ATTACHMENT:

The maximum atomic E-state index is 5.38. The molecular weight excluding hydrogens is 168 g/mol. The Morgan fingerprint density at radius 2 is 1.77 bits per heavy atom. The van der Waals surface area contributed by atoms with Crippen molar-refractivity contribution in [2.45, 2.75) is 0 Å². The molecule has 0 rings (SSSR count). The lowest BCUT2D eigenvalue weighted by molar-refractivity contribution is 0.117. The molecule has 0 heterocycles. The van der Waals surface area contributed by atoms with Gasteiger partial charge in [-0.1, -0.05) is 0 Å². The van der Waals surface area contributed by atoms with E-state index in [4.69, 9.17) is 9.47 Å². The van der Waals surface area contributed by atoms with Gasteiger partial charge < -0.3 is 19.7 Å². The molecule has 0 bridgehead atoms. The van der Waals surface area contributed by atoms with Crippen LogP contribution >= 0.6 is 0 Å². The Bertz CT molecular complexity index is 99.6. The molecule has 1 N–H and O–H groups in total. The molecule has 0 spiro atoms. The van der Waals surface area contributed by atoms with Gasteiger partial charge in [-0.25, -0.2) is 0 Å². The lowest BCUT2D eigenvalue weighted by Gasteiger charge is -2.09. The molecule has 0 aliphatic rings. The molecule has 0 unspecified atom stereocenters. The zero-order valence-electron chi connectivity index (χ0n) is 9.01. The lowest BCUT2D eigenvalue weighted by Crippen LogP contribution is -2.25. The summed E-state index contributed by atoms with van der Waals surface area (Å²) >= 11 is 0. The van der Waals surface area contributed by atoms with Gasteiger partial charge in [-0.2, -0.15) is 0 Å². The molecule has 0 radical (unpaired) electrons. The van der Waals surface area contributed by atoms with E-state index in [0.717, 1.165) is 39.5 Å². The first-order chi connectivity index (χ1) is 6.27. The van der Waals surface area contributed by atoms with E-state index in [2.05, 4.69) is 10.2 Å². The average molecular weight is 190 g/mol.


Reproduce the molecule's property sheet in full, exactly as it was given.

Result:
The maximum atomic E-state index is 5.38. The molecular weight excluding hydrogens is 168 g/mol. The Morgan fingerprint density at radius 2 is 1.77 bits per heavy atom. The van der Waals surface area contributed by atoms with Crippen molar-refractivity contribution in [2.45, 2.75) is 0 Å². The molecule has 0 rings (SSSR count). The lowest BCUT2D eigenvalue weighted by molar-refractivity contribution is 0.117. The molecule has 0 heterocycles. The van der Waals surface area contributed by atoms with Gasteiger partial charge in [-0.1, -0.05) is 0 Å². The van der Waals surface area contributed by atoms with E-state index in [4.69, 9.17) is 9.47 Å². The van der Waals surface area contributed by atoms with Gasteiger partial charge < -0.3 is 19.7 Å². The molecule has 0 bridgehead atoms. The van der Waals surface area contributed by atoms with Crippen LogP contribution >= 0.6 is 0 Å². The Bertz CT molecular complexity index is 99.6. The molecule has 1 N–H and O–H groups in total. The molecule has 0 spiro atoms. The van der Waals surface area contributed by atoms with Gasteiger partial charge in [-0.25, -0.2) is 0 Å². The lowest BCUT2D eigenvalue weighted by Gasteiger charge is -2.09. The molecule has 0 aliphatic rings. The molecule has 0 unspecified atom stereocenters. The zero-order valence-electron chi connectivity index (χ0n) is 9.01. The lowest BCUT2D eigenvalue weighted by Crippen LogP contribution is -2.25. The summed E-state index contributed by atoms with van der Waals surface area (Å²) >= 11 is 0. The van der Waals surface area contributed by atoms with Gasteiger partial charge in [-0.2, -0.15) is 0 Å². The molecule has 0 radical (unpaired) electrons. The van der Waals surface area contributed by atoms with E-state index in [0.717, 1.165) is 39.5 Å². The first-order chi connectivity index (χ1) is 6.27. The van der Waals surface area contributed by atoms with E-state index in [2.05, 4.69) is 10.2 Å². The average molecular weight is 190 g/mol.